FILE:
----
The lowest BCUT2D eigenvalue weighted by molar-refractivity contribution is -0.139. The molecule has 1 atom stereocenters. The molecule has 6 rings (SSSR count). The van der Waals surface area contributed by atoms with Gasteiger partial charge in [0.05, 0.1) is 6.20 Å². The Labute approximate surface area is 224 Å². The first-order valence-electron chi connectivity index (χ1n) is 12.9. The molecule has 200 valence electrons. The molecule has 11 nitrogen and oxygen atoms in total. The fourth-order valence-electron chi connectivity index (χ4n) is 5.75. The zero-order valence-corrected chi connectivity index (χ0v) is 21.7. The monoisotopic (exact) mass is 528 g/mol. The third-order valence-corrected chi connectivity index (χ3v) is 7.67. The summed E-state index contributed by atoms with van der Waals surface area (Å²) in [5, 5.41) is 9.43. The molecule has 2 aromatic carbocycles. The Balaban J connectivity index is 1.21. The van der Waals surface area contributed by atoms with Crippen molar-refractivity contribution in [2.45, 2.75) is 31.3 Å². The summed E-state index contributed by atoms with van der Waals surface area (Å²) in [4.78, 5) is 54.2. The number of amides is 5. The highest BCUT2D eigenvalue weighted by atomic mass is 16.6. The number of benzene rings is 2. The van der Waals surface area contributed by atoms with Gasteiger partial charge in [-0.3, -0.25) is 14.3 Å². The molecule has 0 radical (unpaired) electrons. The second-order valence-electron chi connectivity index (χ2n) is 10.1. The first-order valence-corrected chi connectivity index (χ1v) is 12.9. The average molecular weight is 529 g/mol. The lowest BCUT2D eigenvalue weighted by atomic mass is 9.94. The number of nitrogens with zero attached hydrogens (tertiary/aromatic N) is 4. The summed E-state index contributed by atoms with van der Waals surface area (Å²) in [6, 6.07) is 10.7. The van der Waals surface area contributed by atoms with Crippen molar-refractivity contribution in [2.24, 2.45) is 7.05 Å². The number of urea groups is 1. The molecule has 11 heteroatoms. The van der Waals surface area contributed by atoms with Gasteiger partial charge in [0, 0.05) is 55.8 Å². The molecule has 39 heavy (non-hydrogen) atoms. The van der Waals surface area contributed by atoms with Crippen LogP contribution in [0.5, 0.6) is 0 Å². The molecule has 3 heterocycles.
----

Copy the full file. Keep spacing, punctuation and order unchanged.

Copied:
The lowest BCUT2D eigenvalue weighted by molar-refractivity contribution is -0.139. The molecule has 1 atom stereocenters. The molecule has 6 rings (SSSR count). The van der Waals surface area contributed by atoms with Gasteiger partial charge in [0.05, 0.1) is 6.20 Å². The Labute approximate surface area is 224 Å². The first-order valence-electron chi connectivity index (χ1n) is 12.9. The molecule has 200 valence electrons. The molecule has 11 nitrogen and oxygen atoms in total. The fourth-order valence-electron chi connectivity index (χ4n) is 5.75. The zero-order valence-corrected chi connectivity index (χ0v) is 21.7. The monoisotopic (exact) mass is 528 g/mol. The third-order valence-corrected chi connectivity index (χ3v) is 7.67. The summed E-state index contributed by atoms with van der Waals surface area (Å²) in [5, 5.41) is 9.43. The molecule has 2 aromatic carbocycles. The Balaban J connectivity index is 1.21. The van der Waals surface area contributed by atoms with Crippen molar-refractivity contribution in [2.45, 2.75) is 31.3 Å². The summed E-state index contributed by atoms with van der Waals surface area (Å²) in [4.78, 5) is 54.2. The number of amides is 5. The highest BCUT2D eigenvalue weighted by atomic mass is 16.6. The number of benzene rings is 2. The van der Waals surface area contributed by atoms with Gasteiger partial charge in [-0.3, -0.25) is 14.3 Å². The molecule has 0 radical (unpaired) electrons. The second-order valence-electron chi connectivity index (χ2n) is 10.1. The first-order valence-corrected chi connectivity index (χ1v) is 12.9. The average molecular weight is 529 g/mol. The lowest BCUT2D eigenvalue weighted by atomic mass is 9.94. The number of nitrogens with zero attached hydrogens (tertiary/aromatic N) is 4. The summed E-state index contributed by atoms with van der Waals surface area (Å²) in [6, 6.07) is 10.7. The van der Waals surface area contributed by atoms with Crippen molar-refractivity contribution in [2.24, 2.45) is 7.05 Å². The number of urea groups is 1. The molecule has 11 heteroatoms. The van der Waals surface area contributed by atoms with Gasteiger partial charge in [0, 0.05) is 55.8 Å². The molecule has 39 heavy (non-hydrogen) atoms. The van der Waals surface area contributed by atoms with Crippen LogP contribution in [0.5, 0.6) is 0 Å². The molecule has 3 heterocycles.